Everyone and their dog in the motherboard market will be releasing new mobos based on the X79 chipset following Intel's release of the Sandy Bridge E processors. We've already had a play with one of Asus's top boards in the form of the Sabretooth X79, and now it's the turn of fellow Taiwanese outfit ASRock to get in on the action.
The X79 Extreme4 is the company's third tier LGA 2,011 offering after the Extreme7 and Extreme9. Those are the performance boards in ASRock's lineup, with the Extreme4 fitting right in the middle.
It's not the top overclocking board but it's got enough extras in the package to make a fairly compelling argument for itself. But are these features enough when you're still being asked to spend nigh-on £200 on a new motherboard?
The value proposition becomes less of an issue when you're spending around £800 on the Core i7 3960X, or £400-odd on the Core i7 3930K. The difference between spending £200 and £250 on a board to get the most out of your CPU then seems less important.
That said, there is the notion that if you are spending that amount of money on a chip and need to pick up a bit more RAM for the ol' quad-channel shenanigans the X79 chipset has introduced, there needs to be somewhere you can save some cash in your build.
The thing is, as important as all the other components are, the motherboard is the facilitator. It's the piece of the puzzle that enables the entire machine to run at its very best. Do you really want to stint on that?
If we were still getting the same stock performance then we could probably accept that this was a reasonable place to save a couple of pennies. Overclocking is a relatively niche market after all, and if you're not planning to tweak your CPU's nipples then this won't present so much of a problem for you.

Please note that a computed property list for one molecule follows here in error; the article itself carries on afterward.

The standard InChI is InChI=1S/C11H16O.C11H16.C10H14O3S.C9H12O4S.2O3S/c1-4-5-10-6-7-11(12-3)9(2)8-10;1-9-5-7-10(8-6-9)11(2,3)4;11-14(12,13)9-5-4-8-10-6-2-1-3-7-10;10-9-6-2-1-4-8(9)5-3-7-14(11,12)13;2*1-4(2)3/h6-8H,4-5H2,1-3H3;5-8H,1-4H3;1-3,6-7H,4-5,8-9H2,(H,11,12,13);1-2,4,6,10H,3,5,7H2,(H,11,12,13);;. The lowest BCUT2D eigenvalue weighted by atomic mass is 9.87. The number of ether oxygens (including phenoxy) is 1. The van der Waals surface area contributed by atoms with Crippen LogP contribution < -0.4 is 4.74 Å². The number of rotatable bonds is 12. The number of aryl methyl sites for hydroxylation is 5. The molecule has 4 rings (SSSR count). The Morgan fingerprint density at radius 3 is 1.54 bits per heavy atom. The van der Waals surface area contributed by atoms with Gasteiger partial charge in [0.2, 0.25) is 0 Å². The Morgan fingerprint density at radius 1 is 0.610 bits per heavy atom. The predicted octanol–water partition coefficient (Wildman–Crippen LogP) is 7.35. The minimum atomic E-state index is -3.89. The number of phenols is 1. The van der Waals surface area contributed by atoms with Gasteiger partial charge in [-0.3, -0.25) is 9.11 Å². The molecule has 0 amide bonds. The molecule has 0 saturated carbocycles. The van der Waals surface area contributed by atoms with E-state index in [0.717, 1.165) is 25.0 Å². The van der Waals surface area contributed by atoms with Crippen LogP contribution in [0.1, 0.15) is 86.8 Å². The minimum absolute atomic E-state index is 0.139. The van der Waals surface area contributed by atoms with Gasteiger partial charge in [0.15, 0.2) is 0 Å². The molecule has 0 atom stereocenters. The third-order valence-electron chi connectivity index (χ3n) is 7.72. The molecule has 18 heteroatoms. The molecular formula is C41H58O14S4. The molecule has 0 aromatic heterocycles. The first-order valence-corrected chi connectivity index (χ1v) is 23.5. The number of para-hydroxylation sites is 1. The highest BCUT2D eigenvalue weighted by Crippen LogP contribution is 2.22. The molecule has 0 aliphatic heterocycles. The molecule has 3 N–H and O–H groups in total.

The stock performance of the X79 Extreme4 is fairly close in some respects to that of our favourite X79 board so far: the Asus X79 Sabertooth. There's almost parity in the Cinebench score, and even a serious boost on the memory bandwidth. The X264 and World in Conflict gaming scores suffer in comparison though.
When you do factor in overclocking, things start to look even worse for the X79. In the BIOS you can use the EZ overclocking tag, which will boot into Windows comfortably at 4.6GHz. So far, so good, but unfortunately it wont stay there. We managed a full Cinebench run through, but when it came to X264 the board throttled back all the way to 3.33GHz. Even at stock settings the Sabertooth will run at 3.9GHz when pushed to 100 per cent CPU load.
CPU rendering performance
Cinebench: Index Score: Higher is better
ASRock X79 Extreme4: 10.56
Asus X79 Sabertooth: 10.54
Video encoding performance
X264: v4.0 FPS: Higher is better
ASRock X79 Extreme4: 55
Asus X79 Sabertooth: 59
SiSoft Sandra: GB/S: Higher is better
ASRock X79 Extreme4: 38
Asus X79 Sabertooth: 31
CPU gaming performance
WiC: FPS: Higher is better
ASRock X79 Extreme44: 112
Asus X79 Sabertooth: 117
Another issue involves the memory profiling. The new XMP version 1.3 is meant to be more stable, but when we tried either the Corsair or G.Skill kits using the XMP profile we couldn't boot into our OS. Once we'd manually configured the RAM things were fine, but still it smacks of an immature BIOS.
Unfortunately, as things stand, this cheaper ASRock board isn't trustworthy enough to justify saving money on the platform costs. And we bet there wont be many system integrators picking it up either.
Follow TechRadar Reviews on Twitter: http://twitter.com/techradarreview